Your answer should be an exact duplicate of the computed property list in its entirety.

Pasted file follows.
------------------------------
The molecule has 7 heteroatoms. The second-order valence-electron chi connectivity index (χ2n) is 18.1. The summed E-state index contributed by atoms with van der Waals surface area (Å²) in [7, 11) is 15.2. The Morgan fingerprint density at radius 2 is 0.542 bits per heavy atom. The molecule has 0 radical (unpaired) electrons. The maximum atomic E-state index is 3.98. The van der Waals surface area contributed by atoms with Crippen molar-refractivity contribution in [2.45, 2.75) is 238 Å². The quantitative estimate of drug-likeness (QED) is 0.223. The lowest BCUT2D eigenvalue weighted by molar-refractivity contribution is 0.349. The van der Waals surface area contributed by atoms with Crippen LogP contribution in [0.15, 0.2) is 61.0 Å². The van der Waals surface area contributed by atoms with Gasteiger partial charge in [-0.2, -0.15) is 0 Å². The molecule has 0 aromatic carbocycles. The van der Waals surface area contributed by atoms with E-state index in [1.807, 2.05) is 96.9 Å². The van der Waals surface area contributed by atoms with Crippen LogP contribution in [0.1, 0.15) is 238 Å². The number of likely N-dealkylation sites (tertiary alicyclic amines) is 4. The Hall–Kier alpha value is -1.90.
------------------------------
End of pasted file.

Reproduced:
The molecule has 7 heteroatoms. The second-order valence-electron chi connectivity index (χ2n) is 18.1. The summed E-state index contributed by atoms with van der Waals surface area (Å²) in [7, 11) is 15.2. The Morgan fingerprint density at radius 2 is 0.542 bits per heavy atom. The molecule has 0 radical (unpaired) electrons. The maximum atomic E-state index is 3.98. The van der Waals surface area contributed by atoms with Crippen molar-refractivity contribution in [2.45, 2.75) is 238 Å². The quantitative estimate of drug-likeness (QED) is 0.223. The lowest BCUT2D eigenvalue weighted by molar-refractivity contribution is 0.349. The van der Waals surface area contributed by atoms with Crippen LogP contribution in [0.15, 0.2) is 61.0 Å². The van der Waals surface area contributed by atoms with Gasteiger partial charge in [-0.2, -0.15) is 0 Å². The molecule has 0 aromatic carbocycles. The van der Waals surface area contributed by atoms with E-state index in [1.807, 2.05) is 96.9 Å². The van der Waals surface area contributed by atoms with Crippen LogP contribution in [0.1, 0.15) is 238 Å². The number of likely N-dealkylation sites (tertiary alicyclic amines) is 4. The Hall–Kier alpha value is -1.90.